4. 4. II. Research and methods<br />Comparative case study, policy advocacy research in over 30 sites in 10 countries <br />Countries and sites chosen: <br />Where a statutory tenure change in favour of communities had recently occurred or was about to occur<br />Where there was potential to influence policy<br />Rights-based approach in the sense that “local people” were (usually) advocating for tenure rights<br />Dynamic study of reform processes<br />Highly contextualized at various scales: local (single community), groups of communities, regional, national<br />
  5. 5. III. Obstacles to reformA. Statutory rights<br />Extent, permanence and security of rights (through what legal mechanisms?)<br />Quality and quantity of forests granted<br />Rules for resource use<br />Rights for some may exclude others with customary claims<br />
  6. 6. III. Obstacles to reformB. Implementation processes<br />Foot-dragging by the state (state interest in the resources on those lands?)<br />Logistical difficulties (ex. demarcation)<br />Competing claims (legitimate and not, the role of the state)<br />Governance challenges (elite capture, unaccountable authority)<br />Time…<br />
  7. 7. III. Obstacles to reform C. Access to benefits<br />Accompanying measures (capacity building, access to markets)<br />Licenses and permits, complex bureaucracies<br />Discretionary powers of forest officers<br />Costs, lack of credit<br />Markets <br />
  8. 8. III. Obstacles for reform: Summary<br />
  9. 9. IV. Lessons: Communities & REDDAttention to tenure in REDD to date<br />‘… many R-PINs suggest a very limited analysis (and in some cases understanding) of the existing situation with regards to conflicts over tenure and potential obstacles to reform and implementation. Issues such as … the nature of customary practices and indigenous rights are not consistently addressed. Furthermore, few countries address the need to clarify carbon rights within existing tenure systems.’ <br />‘Given the strong consensus amongst participating countries that improving tenure security is critical for REDD, a deeper and more practical discussion of how these issues may be resolved will be needed….’ (Davis et al. 2009).<br />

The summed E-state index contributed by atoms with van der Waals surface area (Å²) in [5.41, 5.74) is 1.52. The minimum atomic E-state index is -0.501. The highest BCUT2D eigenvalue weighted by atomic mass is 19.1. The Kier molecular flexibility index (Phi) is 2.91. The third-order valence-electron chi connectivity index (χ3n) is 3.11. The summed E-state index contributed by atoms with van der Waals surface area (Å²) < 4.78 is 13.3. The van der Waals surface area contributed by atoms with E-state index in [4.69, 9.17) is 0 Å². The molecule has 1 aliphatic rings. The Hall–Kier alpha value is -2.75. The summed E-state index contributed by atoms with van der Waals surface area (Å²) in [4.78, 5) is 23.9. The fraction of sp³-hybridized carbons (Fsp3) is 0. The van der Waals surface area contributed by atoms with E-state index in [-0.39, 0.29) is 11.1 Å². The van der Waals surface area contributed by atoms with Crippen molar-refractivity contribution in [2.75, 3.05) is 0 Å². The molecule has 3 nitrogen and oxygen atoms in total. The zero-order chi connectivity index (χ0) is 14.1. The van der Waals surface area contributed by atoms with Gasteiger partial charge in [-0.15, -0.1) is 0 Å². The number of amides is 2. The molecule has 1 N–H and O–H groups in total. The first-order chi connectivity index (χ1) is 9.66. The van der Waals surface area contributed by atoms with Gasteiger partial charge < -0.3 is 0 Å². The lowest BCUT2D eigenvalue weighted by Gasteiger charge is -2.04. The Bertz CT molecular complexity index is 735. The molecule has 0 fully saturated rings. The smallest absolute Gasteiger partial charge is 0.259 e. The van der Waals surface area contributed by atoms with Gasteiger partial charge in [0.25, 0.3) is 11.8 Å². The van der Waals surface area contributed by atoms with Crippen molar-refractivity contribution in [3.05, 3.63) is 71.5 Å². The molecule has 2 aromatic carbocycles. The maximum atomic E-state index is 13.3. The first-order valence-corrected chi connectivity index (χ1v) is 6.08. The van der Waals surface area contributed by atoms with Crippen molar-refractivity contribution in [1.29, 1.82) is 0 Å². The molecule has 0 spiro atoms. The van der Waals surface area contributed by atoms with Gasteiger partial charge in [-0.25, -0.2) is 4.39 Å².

10. 10. IV. Lessons: Communities & REDDREDD risks for communities<br />Tenure rights <br />Rules for forest use<br />without secure rights, increased risk of REDD failure<br />risk of elite capture <br />risk of conflict<br />risk of inequity in benefits<br />with or without secure rights, who benefits?<br />…Failure of the state to defend and secure rights for communities<br />who makes the rules<br />who enforces them<br />how do they restrict livelihood activities<br />are losses adequately compensated<br />who is affected most<br />…Tendency to centralize decisions, top-down rules<br />
  11. 11. IV. Lessons: Communities & REDDQuestions…<br />Will states share REDD benefits with communities? <br />Will they facilitate community participation?<br />Will states defend communities against competing interests? Against elite capture?<br />Will states protect community livelihoods over potential national income from C sales?<br />Will states simply make the rules and expect, or force, communities to follow them?<br />